Presentation: ChemSpider – How An Online Resource of Chemical Compounds, Reaction Syntheses, and Property Data Can Support Green Chemistry
ChemSpider is an online database containing in excess of 20 million chemical compounds and associated experimental and predicted physicochemical data, reaction synthesis details and analytical data. A significant amount of the data contained within the database has been harvested and collated from a number of inventory systems and integrated to provide a centralized resource for the community. The ChemSpider database has the added benefit of being available for community deposition, annotation and curation. As a result it offers the potential for researchers to share their latest research with the public and participate in the creation of a rich resource of chemistry related information for the Green Chemistry community. This presentation will provide an overview of present capabilities and discuss the future vision for the platform.
Presentation: ChemSpider, how a free community resource of data can support teaching NMR spectroscopy
ChemSpider is an online database of chemical compounds, reaction syntheses and analytical data. Provided by the Royal Society of Chemistry, our intention is to provide a free internet resource of chemistry related data for the community. ChemSpider is unique in its role of allowing user depositions of chemical structures, synthesis procedures and analytical data and, in so doing, provides an environment for crowdsourced gathering of information. To date over 2000 1D and 2D NMR spectra have been deposited online by the community and are available for reuse. The data have been used as the basis of a spectral game whereby students can learn NMR by interacting with the data. This presentation will provide an overview of the tools and capabilities presently available on ChemSpider to support teaching NMR in the undergraduate curriculum and will outline how the community can participate in enriching this resource for the benefit of all.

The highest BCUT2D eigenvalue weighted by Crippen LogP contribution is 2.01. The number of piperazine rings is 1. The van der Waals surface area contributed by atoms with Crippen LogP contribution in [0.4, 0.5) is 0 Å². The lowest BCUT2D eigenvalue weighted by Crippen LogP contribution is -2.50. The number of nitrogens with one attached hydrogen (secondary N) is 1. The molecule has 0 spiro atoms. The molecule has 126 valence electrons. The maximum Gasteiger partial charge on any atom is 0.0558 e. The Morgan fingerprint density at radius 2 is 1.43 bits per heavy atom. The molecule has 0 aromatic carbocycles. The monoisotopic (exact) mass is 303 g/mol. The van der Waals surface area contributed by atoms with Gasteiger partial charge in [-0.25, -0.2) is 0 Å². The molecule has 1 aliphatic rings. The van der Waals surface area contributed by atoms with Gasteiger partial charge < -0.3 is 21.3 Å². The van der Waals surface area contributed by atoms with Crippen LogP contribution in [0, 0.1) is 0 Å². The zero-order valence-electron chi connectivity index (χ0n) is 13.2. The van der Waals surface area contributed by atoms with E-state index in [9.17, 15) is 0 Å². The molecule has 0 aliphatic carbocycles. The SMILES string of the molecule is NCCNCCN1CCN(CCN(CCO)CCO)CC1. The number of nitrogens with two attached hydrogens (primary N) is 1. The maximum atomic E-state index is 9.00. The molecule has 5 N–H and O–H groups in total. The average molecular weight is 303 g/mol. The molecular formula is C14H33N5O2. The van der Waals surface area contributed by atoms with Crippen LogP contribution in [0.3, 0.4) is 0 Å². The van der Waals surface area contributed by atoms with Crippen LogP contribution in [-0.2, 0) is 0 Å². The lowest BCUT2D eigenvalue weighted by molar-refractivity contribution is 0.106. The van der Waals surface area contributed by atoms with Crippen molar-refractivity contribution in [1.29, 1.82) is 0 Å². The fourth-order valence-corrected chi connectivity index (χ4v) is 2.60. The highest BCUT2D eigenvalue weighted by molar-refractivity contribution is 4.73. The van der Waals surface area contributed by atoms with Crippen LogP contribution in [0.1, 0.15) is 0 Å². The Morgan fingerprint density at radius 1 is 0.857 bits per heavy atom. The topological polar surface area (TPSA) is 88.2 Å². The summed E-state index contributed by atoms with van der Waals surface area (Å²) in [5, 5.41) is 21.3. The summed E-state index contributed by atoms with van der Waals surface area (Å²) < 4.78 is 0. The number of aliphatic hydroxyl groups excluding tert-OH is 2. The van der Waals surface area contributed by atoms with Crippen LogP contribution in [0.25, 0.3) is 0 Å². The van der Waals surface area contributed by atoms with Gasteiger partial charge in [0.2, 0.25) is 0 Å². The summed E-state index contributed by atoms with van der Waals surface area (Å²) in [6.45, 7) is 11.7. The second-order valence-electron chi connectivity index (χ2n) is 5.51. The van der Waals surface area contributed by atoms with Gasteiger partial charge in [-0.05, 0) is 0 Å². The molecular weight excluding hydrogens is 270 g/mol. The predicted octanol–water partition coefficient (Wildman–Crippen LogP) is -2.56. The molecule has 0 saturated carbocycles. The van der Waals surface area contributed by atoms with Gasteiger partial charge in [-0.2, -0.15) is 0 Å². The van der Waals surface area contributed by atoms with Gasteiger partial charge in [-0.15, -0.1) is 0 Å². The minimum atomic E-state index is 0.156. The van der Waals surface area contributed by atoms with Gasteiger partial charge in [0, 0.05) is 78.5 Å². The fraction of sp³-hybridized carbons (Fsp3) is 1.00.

Presentation: Enhancing discoverability across Royal Society of Chemistry content by integrating to ChemSpider, an online database of chemical structures
The ability to query across a chemistry publishers content using chemical structure searching can dramatically enhance discoverability. RSC has been applying a number of procedures to integrate RSC’s ChemSpider community resource with our published content and databases. These include: 1) entity extraction procedures 2) chemical name conversion procedures using software algorithms and curated dictionaries 3) semantic markup and 4) a crowdsourced curation processes. This presentation will provide an overview of the processes we have utilized in order to provide structure-based integration to RSC content. We will discuss our ongoing efforts to extend the approaches to the mining of data from the rich supplementary information sections of many RSC publications. Our intention is to provide access to synthesis procedures and analytical data and further enrich the ChemSpider database for the benefit of the chemistry community.
Poster: Utilizing ChemSpider as a platform for education and exposure of student data to the community
Recently I announced the release of ChemSpider SyntheticPages. We are honored to have an editorial board of chemists to assist in directing the project and they are introduced below:
A couple of days ago I came across a video on YouTube about “Water Marbles”. I’ve inserted it below…I recommend watching it…it’s excellent!
It’s excellent because by time I had finished watching this I was both excited and confused. Confused because how could I not of heard of this experiment. Even if it was to work why were those spheres so big and uniform? Excited because I’d been looking for some good kitchen chemistry to do with my kids and this would be a great example. I couldn’t really get my head around how the observations were working but on a rushed grocery expedition prior to going into ScienceOnline2010 #scio10 this part weekend I threw everything necessary into the grocery basket to repeat the experiment.
At ScienceOnline2010 I was involved in a number of discussions, as usual, regarding data quality, curation and assertions….this being based on my experience with curating the ChemSpider database. Today I sat in on a discussion entitled “Getting the Science Right: The importance of fact checking mainstream science publications — an underappreciated and essential art — and the role scientists can and should (but often don’t) play in it – Rebecca Skloot, Sheril Kirshenbaum, and David Dobbs.” it was an interesting exchange with comments such as “newspapers and magazines don’t check facts” and the urban myth that a one minute kiss burns 26 calories while the fact is that a Hershey’s Kiss contains 26 calories.